that their safety is always taken into consideration. As with any tiny dog, their joints, limbs, necks, spines and skulls are all very fragile. The most innocuous thing can prove deadly: a set of stairs, being left unattended on a couch, children roughhousing, large dogs, an erroneously thrown baseball or a ceramic floor can all be a recipe for a tragedy. Precautionary thinking ahead is mandatory. Because of the double nature and harsh texture of the Pomeranian coat, grooming is less difficult than many
of the other types of pure bred dogs. Their type of coat is made for being out in the elements. It is an insula- tor and a protector against extreme temperatures, moisture, injury and dirt. The double coat works to keep the skin surface dry, clean, safe from insect bites, scratches and helps keep body temperatures normal. Unless it is a soaking rain, most moisture is also held away from the dog’s body by the dense undercoat. The correct texture does not easily mat and regu- lar brushing will remove most dirt.
Frequent nail trimming is essential for this breed. Being light on their feet as well as light in weight doesn’t lend it- self to the natural filing down of their nails, so it is necessary to check the nails often for excess growth. Teeth are another important con- cern for all dogs, but especially small dogs such as these. They have small mouths, small teeth and small jaw bones. Food particles trap easily in the tiny crevices. They collect and harden into plaque which is a bacte- rial breeding ground, that can lead to gum disease, tooth loss and then potentially to heart and kidney dis- ease later on. Scrupulous cleaning, hard-chewing type foods and treats are imperative to maintaining a healthy Pomeranian. Though Poms are no longer pulling sleds, guarding flocks or protecting boats in the canals, it is the responsi- bility of the conscientious breeders to preservewhat is the essence of the Po- meranian, what makes a Pom unique- ly a Pom. Currently they are mainly bred as companion animals but the core of who they are as a dog has been handed down through the centu- ries. They do work well in obedience, agility and in therapy dog capacities. Their “busy and inquisitive” nature likes to feel important and purpose- ful. They take themselves and their jobs as seriously today as their ances- tors did hundreds of years ago, even if those jobs only consist of play time, nap time or lap time.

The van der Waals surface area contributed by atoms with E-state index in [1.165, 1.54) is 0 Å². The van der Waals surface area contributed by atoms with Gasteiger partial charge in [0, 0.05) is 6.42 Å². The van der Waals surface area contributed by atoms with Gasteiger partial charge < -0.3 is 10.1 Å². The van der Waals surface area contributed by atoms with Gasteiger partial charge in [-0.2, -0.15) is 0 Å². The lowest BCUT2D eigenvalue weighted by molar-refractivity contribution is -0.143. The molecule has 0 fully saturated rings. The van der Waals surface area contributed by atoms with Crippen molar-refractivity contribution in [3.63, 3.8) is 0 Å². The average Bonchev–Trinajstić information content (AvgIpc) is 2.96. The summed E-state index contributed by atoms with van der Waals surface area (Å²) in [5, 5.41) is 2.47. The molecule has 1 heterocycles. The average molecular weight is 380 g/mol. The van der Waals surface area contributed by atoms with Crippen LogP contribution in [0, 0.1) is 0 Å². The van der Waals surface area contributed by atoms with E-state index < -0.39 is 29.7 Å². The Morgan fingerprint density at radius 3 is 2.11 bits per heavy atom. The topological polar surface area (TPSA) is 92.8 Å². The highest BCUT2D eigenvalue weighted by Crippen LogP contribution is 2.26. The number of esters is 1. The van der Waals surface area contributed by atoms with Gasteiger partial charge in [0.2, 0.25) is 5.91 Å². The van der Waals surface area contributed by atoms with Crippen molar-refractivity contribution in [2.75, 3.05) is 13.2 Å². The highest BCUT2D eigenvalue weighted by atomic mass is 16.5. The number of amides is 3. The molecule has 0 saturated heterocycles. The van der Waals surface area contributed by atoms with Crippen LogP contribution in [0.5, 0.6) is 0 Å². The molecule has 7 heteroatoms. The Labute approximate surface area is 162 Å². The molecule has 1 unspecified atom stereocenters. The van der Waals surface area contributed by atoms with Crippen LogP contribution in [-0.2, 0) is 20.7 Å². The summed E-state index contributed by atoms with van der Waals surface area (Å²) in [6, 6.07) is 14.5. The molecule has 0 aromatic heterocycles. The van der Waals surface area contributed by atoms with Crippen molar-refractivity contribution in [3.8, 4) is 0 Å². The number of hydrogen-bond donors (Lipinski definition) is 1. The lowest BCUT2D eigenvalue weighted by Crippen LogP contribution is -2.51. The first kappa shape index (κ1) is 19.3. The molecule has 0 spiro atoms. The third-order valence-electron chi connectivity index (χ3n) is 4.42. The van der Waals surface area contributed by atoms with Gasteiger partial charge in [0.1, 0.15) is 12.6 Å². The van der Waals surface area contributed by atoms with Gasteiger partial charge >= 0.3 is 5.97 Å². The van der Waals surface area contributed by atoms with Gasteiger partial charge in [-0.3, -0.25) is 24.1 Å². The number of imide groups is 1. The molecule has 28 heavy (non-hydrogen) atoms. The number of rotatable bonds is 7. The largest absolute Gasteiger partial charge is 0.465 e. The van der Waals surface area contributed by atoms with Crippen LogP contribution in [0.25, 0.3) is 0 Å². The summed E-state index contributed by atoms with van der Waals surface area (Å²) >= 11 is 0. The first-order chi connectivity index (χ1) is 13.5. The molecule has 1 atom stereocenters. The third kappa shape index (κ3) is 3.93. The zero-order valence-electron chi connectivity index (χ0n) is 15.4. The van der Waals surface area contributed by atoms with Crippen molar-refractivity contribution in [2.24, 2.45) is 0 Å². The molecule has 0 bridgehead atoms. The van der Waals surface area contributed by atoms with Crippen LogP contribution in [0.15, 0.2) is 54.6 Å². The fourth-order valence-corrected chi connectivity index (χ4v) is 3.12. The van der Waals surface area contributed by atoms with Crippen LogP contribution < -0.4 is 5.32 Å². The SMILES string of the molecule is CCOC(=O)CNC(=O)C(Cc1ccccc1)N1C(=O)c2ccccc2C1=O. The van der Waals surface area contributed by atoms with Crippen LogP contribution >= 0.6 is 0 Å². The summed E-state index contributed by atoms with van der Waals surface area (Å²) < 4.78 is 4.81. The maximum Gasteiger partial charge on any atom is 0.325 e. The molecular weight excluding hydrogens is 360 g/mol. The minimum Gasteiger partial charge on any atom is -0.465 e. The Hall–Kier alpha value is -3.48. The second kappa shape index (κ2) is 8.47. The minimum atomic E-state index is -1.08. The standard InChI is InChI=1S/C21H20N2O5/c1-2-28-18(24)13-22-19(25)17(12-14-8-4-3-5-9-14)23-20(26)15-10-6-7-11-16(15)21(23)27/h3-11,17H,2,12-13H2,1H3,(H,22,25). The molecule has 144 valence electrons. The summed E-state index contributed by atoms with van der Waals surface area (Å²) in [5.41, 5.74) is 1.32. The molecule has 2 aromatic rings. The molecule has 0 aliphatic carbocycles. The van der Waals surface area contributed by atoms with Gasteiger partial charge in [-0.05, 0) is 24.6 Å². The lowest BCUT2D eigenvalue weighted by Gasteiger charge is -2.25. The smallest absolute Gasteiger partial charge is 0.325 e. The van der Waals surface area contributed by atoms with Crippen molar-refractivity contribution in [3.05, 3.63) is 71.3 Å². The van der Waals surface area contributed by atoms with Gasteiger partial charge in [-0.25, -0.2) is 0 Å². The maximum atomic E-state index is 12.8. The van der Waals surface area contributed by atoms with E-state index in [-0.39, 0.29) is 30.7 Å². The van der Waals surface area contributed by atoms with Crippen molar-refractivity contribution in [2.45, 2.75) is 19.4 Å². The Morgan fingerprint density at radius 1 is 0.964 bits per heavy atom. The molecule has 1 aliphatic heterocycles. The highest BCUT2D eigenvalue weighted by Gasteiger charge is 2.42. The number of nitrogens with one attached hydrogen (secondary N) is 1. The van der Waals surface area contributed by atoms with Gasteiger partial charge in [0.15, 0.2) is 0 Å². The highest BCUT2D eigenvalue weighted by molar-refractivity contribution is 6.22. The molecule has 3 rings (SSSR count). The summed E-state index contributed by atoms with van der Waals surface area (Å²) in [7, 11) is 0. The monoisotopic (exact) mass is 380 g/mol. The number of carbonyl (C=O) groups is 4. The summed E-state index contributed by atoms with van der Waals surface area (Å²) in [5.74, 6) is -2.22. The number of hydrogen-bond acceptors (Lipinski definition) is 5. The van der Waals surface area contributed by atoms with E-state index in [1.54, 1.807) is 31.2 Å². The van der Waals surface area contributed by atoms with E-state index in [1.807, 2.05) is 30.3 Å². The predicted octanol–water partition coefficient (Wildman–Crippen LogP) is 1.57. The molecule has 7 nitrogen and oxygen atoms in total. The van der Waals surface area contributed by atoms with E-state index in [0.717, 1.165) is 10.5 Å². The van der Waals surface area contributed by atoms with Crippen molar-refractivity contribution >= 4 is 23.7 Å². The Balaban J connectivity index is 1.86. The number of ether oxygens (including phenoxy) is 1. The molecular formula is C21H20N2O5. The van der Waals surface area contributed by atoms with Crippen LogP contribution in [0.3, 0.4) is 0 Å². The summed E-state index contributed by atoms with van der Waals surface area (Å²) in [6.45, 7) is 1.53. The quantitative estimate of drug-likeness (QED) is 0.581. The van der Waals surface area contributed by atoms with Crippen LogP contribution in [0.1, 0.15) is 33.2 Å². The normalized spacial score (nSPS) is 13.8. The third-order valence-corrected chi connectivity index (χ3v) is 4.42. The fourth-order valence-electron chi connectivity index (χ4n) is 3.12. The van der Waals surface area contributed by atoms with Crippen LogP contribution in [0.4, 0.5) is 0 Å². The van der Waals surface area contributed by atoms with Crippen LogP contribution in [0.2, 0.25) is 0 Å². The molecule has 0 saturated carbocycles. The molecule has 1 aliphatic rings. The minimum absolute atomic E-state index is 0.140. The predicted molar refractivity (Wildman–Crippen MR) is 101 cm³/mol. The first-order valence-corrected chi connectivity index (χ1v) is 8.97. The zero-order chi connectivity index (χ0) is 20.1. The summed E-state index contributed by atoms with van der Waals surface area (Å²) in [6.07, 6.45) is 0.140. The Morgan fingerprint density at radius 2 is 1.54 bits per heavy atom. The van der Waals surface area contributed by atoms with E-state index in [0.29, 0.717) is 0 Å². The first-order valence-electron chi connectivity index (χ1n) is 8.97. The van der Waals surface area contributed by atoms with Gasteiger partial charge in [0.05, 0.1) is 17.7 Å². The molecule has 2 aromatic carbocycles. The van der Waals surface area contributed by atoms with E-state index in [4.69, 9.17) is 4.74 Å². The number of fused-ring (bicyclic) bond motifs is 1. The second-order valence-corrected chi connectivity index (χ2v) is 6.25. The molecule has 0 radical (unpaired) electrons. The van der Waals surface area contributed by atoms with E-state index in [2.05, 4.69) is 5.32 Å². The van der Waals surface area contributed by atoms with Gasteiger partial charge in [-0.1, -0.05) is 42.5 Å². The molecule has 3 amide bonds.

60 • T op N otch T oys , M arch 2020
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